Welcome back! To both you and me. I’ve been absent from my blog, among many other things, this month, due to a confluence of things. A windfall of blessings has come my way over the course of the past few weeks. Several I thought I would share; intended on sharing at the time(s) but the extra effort necessary to install them here properly required my attention might be diverted elsewhere. So here I am, back now, with the time, energy and perspective to share:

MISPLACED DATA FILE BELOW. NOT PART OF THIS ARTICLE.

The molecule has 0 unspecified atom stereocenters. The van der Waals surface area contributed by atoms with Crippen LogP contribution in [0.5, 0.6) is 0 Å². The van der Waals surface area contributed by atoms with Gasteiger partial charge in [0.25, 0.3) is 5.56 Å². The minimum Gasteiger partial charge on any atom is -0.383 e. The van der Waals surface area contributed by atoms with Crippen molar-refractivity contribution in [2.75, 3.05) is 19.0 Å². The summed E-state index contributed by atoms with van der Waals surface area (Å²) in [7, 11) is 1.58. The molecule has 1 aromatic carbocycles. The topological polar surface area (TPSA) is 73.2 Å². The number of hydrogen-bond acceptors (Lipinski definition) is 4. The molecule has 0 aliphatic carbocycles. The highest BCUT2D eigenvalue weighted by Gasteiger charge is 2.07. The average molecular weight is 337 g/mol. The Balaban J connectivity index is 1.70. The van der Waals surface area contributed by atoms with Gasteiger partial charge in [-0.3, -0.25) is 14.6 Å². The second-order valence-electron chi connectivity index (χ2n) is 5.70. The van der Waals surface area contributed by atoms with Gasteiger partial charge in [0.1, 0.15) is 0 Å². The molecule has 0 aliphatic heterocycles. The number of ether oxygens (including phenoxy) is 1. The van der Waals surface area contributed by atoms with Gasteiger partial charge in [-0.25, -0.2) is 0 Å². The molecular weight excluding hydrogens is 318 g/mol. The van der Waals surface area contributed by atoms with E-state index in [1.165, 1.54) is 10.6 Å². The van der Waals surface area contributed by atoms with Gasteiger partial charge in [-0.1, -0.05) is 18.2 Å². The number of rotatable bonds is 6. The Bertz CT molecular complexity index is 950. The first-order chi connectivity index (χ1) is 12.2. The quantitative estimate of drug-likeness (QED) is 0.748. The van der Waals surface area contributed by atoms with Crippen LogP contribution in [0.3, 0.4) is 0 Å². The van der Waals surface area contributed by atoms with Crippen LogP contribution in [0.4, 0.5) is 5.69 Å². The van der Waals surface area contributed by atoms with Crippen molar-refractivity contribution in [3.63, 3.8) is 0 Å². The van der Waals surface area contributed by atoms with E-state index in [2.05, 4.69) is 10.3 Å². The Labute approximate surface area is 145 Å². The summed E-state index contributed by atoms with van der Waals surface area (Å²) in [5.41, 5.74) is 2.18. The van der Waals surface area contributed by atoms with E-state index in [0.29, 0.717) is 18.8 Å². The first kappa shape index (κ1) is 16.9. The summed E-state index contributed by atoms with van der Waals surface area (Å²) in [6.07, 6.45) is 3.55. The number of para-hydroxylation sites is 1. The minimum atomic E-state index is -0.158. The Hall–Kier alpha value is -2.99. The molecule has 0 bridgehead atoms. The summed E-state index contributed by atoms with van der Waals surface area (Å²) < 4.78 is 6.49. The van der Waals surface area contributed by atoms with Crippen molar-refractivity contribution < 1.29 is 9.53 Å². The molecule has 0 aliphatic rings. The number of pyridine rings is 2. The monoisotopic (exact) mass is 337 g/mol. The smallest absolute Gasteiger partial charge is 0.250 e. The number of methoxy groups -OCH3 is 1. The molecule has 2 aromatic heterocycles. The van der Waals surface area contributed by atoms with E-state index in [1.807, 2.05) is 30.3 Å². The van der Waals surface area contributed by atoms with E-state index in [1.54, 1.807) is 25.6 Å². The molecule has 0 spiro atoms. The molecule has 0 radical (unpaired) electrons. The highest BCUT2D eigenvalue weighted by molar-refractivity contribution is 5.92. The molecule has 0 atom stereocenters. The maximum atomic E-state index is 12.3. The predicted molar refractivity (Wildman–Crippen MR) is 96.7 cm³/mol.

Personally: August is filled with incredible moments for me. Landmark events that are keystones to the perception I have of myself. August 7th marked the 8th Anniversary of my sobriety and abstinence from alcohol. Those who know me know that for the years usually earmarked for social drinking, my habits ranged from average among my peer group: recreational yet qualifying in the binge-drinking category, to excessive with respect to the dream and goals I said I had for myself. From 16 to 24 years of age, I put more energy into fulfilling my weekend (or even weeknight) plans than I do into fulfilling my long-term plans. I was upside-down on life. I was mortgaging my future with a present I didn’t have the planning funds to defer. When I finally realized it, I found myself standing in the middle of my childhood bedroom, a 24-year-old man, knowing with ever fiber of my being that I’d undoubtedly push away everyone I ever loved, or that ever loved me, should I continue down the path I was on. Under the only epiphany I’ve ever experienced, I vowed then and there to my girlfriend, now wife, that I was done with alcohol. I did this under a considerably high level of intoxication, unprovoked, while certainly not unwarranted, and my wife tells me often of the skepticism with which she approached the topic the following day – uncertain of the level of commitment, or even the level of memory, I had to my statement. The result has been the single most stable era of my life. While there have been considerable valleys, they are attributable to other, more common deficiencies among humans. The peaks have been exponentially more resounding within my soul than the lows. This fact serves to propel me further; to ask myself what more I can tackle – where else is there room on my plate? I’m far from efficient in carrying these items to their fruition, but the my sobriety has brought me to closer relationships and a greater level of achievement in my endeavors.